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Blowing Zen: Finding An Authentic Life Paperback – Jan 14 2000

4.6 out of 5 stars 29 customer reviews

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Harry Potter and the Cursed Child
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Product Details

  • Paperback: 288 pages
  • Publisher: H J KRAMER PUBLISHING; 19.32 edition (Jan. 14 2000)
  • Language: English
  • ISBN-10: 0915811855
  • ISBN-13: 978-0915811854
  • Product Dimensions: 18.4 x 12.8 x 2 cm
  • Shipping Weight: 249 g
  • Average Customer Review: 4.6 out of 5 stars 29 customer reviews
  • Amazon Bestsellers Rank: #1,288,824 in Books (See Top 100 in Books)
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Product Description

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How does an electrical engineer from London find himself playing the flute on a hillside in Japan? Ray Brooks had had a piece of the good life, after all--high salary, late-night parties, fast cars. But in his late 20s, he did some soul searching, only to find that, spiritually speaking, the lights were on but no one was home. Some radical changes took him to Japan and a chance encounter with a master player of the shakuhachi, the Japanese vertical flute. He took it up and simultaneously absorbed the single-minded Zen discipline that seemed to imbue all facets of Japanese life. Brooks tells the story of his life in Japan, of his journey up the hill of gambatte (perseverance), and of his experiences in Japanese culture, such as his chat with a marathon monk and his not-quite-voluntary performance for members of the Japanese mafia. The title Blowing Zen refers to Zen monks who used flute playing as their meditative practice. One wishes more could have been made of this in Brook's memoir, of his own relationship to Zen and how exactly his life has become authentic. But perhaps this is too much to ask when the ineffability of music is coupled with the ineffability of Zen. --Brian Bruya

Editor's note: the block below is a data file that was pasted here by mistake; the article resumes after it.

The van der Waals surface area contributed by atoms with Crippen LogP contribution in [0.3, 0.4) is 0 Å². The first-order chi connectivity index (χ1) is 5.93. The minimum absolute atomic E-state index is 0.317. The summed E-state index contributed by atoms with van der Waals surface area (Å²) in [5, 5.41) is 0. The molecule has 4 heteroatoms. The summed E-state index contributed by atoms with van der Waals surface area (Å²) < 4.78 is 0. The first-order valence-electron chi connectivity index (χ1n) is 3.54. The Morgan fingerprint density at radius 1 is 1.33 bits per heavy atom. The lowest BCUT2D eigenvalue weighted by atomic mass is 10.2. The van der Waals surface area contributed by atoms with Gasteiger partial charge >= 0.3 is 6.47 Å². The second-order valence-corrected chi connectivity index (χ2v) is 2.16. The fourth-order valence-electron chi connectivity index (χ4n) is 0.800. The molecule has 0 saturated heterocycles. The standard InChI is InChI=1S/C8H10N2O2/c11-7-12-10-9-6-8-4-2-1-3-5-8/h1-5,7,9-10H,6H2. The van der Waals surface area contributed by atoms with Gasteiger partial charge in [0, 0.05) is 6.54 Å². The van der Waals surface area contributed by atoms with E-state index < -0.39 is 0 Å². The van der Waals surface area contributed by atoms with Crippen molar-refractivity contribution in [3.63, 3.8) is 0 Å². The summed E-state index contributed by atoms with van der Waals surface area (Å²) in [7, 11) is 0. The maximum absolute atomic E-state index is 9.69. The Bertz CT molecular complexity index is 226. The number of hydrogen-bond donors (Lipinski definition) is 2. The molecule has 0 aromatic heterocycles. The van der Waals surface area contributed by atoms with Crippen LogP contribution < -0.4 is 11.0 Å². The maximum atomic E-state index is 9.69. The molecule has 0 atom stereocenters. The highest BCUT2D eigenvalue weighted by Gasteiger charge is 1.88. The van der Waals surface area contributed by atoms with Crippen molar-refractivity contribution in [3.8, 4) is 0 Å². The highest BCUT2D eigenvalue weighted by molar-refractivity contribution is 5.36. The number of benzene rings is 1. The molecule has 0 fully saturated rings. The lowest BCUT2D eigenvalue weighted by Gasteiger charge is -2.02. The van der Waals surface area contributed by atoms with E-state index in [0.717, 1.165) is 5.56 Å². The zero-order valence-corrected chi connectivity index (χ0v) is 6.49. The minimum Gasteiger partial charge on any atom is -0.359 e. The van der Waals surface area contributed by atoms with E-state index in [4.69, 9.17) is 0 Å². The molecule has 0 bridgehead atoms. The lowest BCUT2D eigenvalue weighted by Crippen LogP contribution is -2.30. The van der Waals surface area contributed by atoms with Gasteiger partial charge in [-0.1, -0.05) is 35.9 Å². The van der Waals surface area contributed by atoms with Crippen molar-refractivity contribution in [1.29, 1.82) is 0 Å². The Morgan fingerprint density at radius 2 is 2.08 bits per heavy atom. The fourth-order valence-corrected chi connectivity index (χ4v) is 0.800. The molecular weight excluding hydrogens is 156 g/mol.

Customer Reviews

4.6 out of 5 stars
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Top Customer Reviews

By A Customer on April 12 2001
Format: Paperback
Blowing zen was a one sitting read. Whether your a muscian or on a spiritual journey there is something for you in this book. Brooks' doesn't ram zen down your throat. Its not about zen and, it is. Life just unfolds with every situation Brooks finds himself in. Every chapter gives the reader something different and they all blend into one whole. This book may sound like a yawn but it has many suprises. Brooks even gets abducted by the mafia (yakusa). Well worth looking into. I also purchased Brooks' Hollow bell cd and although it took a couple of plays, it has turned into a very special recording which gives meaning to the book. I would have liked to have had the cd while reading the book.
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Format: Paperback
This is Ray Brooks's personal story of discovering something he could devote himself to and find happiness with. It is good as a personal story, mostly for its many anecdotes of what living in Japan is really like for a gaijin (outsider/foreigner). The idealized notions of politeness, honor, and artistry are held up against the backdrop of traditional ways being taken over by shallowness, laziness, and tackiness. Thankfully, Mr Brooks seemed to have few problems with racism against Europeans when finding shakuhachi teachers, something my preconceptions of the Japanese led me to expect.
However, the book lacks all but a few comments on shakuhachi playing, and this is the reason I did not give it a higher score. I was hoping for more description of proper technique, the experience and process of learning, how it relates to Zen, and a bit of the "soul" of the art. These were almost completely lacking -- no more than a total of a few paragraphs in the entire book.
I also found it consistently surprising that Mr Brooks did not learn better Japanese after being in Japan for several years, or, at least, that's the impression his book gives! How much did he miss because he did not give more emphasis to learning his host country's language???